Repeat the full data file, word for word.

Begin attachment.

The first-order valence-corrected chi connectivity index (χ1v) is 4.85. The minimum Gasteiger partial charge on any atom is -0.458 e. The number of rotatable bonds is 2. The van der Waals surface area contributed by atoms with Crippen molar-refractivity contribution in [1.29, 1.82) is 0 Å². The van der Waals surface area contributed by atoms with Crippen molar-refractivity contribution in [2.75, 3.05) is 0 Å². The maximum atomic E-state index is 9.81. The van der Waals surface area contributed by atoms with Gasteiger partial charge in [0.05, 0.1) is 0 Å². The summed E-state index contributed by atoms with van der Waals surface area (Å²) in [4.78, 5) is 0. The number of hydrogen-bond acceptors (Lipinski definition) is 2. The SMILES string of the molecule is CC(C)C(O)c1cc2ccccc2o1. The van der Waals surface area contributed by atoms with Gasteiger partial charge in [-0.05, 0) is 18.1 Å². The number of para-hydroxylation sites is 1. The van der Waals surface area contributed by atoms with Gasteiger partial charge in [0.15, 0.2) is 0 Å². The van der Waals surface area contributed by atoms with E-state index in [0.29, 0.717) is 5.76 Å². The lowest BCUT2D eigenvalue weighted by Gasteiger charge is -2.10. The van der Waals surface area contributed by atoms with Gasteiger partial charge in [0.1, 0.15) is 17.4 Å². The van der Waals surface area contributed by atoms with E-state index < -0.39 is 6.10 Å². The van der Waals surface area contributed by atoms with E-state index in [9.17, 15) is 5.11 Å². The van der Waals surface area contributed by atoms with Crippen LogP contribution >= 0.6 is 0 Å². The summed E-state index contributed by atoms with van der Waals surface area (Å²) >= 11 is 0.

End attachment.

The first-order valence-corrected chi connectivity index (χ1v) is 4.85. The minimum Gasteiger partial charge on any atom is -0.458 e. The number of rotatable bonds is 2. The van der Waals surface area contributed by atoms with Crippen molar-refractivity contribution in [1.29, 1.82) is 0 Å². The van der Waals surface area contributed by atoms with Crippen molar-refractivity contribution in [2.75, 3.05) is 0 Å². The maximum atomic E-state index is 9.81. The van der Waals surface area contributed by atoms with Gasteiger partial charge in [0.05, 0.1) is 0 Å². The summed E-state index contributed by atoms with van der Waals surface area (Å²) in [4.78, 5) is 0. The number of hydrogen-bond acceptors (Lipinski definition) is 2. The SMILES string of the molecule is CC(C)C(O)c1cc2ccccc2o1. The van der Waals surface area contributed by atoms with Gasteiger partial charge in [-0.05, 0) is 18.1 Å². The number of para-hydroxylation sites is 1. The van der Waals surface area contributed by atoms with Gasteiger partial charge in [0.15, 0.2) is 0 Å². The van der Waals surface area contributed by atoms with E-state index in [0.29, 0.717) is 5.76 Å². The lowest BCUT2D eigenvalue weighted by Gasteiger charge is -2.10. The van der Waals surface area contributed by atoms with Gasteiger partial charge in [0.1, 0.15) is 17.4 Å². The van der Waals surface area contributed by atoms with E-state index < -0.39 is 6.10 Å². The van der Waals surface area contributed by atoms with E-state index in [9.17, 15) is 5.11 Å². The van der Waals surface area contributed by atoms with Crippen LogP contribution >= 0.6 is 0 Å². The summed E-state index contributed by atoms with van der Waals surface area (Å²) >= 11 is 0.